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I have a scroll event and add class and remove classes for different elements. As you can see the code is a bit big. Is this method ok or is there a more efficient one?

I mean, you can see that there are no child elements. I could use .siblings() for some but, as you can see, I also serve unique classes.

Any idea? I know it looks bad but I think it is the only way.

 $(document).ready(function () {
        $(window).scroll(function () {
            var scroll = $(window).scrollTop();

            if (scroll >= 50) {
                $("nav ul li").addClass("list-mini");
                $("nav").addClass("nav-mini");
                $("nav ul li a").addClass("nav-recolor");
                $("nav img").removeClass("zoomOutLeft");
                $("nav img").addClass("zoomInUp");
                $("nav img").addClass("logo-mini-active");
                $("nav ul").addClass("margin-transition");
                $("ul").addClass("ul-active");
                $("nav ul li a span").addClass("text-removed");
                $("nav ul li a").addClass("nav-font");
                $("nav ul li a span").addClass("transition-02s");
                $(".fa-shopping-cart").addClass("fa-shopping-cart-mini");
                $(".fa-globe").addClass("fa-globe-mini");
                $(".fa-info").addClass("fa-info-mini");
                $(".fa-circle-o-notch").addClass("fa-circle-o-notch-mini");
                $(".fa-envelope-o").addClass("fa-envelope-o-mini");
            } else {
                $("nav ul").removeClass("margin-transition");
                $("nav ul li").removeClass("list-mini");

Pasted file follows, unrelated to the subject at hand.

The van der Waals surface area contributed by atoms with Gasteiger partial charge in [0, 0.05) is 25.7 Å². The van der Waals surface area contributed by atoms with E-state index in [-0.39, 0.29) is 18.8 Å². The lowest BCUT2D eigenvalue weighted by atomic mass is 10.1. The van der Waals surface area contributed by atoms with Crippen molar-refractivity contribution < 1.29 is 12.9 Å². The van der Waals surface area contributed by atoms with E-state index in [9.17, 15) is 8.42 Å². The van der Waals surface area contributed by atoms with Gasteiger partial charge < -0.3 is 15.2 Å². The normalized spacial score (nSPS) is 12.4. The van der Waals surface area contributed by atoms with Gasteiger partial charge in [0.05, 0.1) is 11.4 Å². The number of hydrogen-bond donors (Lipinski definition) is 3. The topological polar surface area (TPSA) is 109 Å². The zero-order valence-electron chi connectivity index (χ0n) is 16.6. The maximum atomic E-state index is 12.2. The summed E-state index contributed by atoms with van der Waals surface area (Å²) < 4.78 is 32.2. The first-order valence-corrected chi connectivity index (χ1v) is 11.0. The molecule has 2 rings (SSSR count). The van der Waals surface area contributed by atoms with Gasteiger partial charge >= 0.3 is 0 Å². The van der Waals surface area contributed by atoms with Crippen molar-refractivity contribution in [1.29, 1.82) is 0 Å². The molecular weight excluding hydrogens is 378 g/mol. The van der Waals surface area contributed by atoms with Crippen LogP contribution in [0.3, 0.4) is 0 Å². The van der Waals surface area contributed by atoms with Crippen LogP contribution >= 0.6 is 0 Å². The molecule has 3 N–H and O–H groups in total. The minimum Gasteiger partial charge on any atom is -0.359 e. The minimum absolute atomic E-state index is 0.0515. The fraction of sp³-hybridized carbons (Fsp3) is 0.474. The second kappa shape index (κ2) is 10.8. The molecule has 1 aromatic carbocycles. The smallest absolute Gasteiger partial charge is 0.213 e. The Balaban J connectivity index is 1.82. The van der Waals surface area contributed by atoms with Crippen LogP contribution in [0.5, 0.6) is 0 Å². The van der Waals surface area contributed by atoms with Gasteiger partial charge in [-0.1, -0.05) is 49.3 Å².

$("nav").removeClass("nav-mini");
                $("nav ul li a").removeClass("nav-recolor");
                $("nav img").removeClass("zoomInUp");
                $("nav img").addClass(" zoomOutLeft");
                $("ul").removeClass("ul-active");
                $("nav ul li a span").removeClass("text-removed");
                $("nav ul li a").removeClass("nav-font");
                $("nav ul li a span").removeClass("transition-02s")
                $(".fa-shopping-cart").removeClass("fa-shopping-cart-mini");
                $(".fa-globe").removeClass("fa-globe-mini");
                $(".fa-info").removeClass("fa-info-mini");
                $(".fa-circle-o-notch").removeClass("fa-circle-o-notch-mini");
                $(".fa-envelope-o").removeClass("fa-envelope-o-mini");
            }
        });
    });
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  • \$\begingroup\$ Hi. Welcome to Code Review! I think that we would need more context to give meaningful comments on this code. It's possible that you might cut this down with the right data structure, but the bigger question is if you could do something other than changing fifteen classes with every change. That seems to be an awful lot of changes for a single event, and there is no way for us to know what any particular change does. \$\endgroup\$ – Brythan Nov 9 '14 at 6:20
  • \$\begingroup\$ can you create a fiddle ? need to see your html structure one solution would be you can add a class to parent and style its children with that class \$\endgroup\$ – Vitorino fernandes Nov 9 '14 at 9:04
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You shouldn't be doing so much manipulation of the classes. Instead, you could just add or remove a scrolled-down class to the <body> element. Then specify the rest of the changes using pure CSS. (For example, you would have a body.scrolled-down nav { … } rule.)

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One thing you could do is create two functions that adds/removes a class using two parameters:

function foo(element, className) {
    $('' + element + '').addClass('' + className + '');
}

function foo(element, className) {
    $('' + element + '').removeClass('' + className + '');
}

And then just call the function so you don't have to repeat yourself every time.

OR another way would be to put all the elements you want to manipulate and the classes in two arrays, and then just call the functions using a loop and the index in the array.

var myElements = ['nav img', '.fa-shopping-cart', ...];
var myClasses = ['zoomIn', ...];

for (i = 0; i < myElements.length; i++) {

    foo(myElements[i], myClasses[i]);
}

This might need a bit of editing but you get the idea.

However I'm not sure if any of these are actually better ways of doing what you want, but it's other ways of doing it. It might make everything more manageable if the code gets even bigger. Hope this helped.

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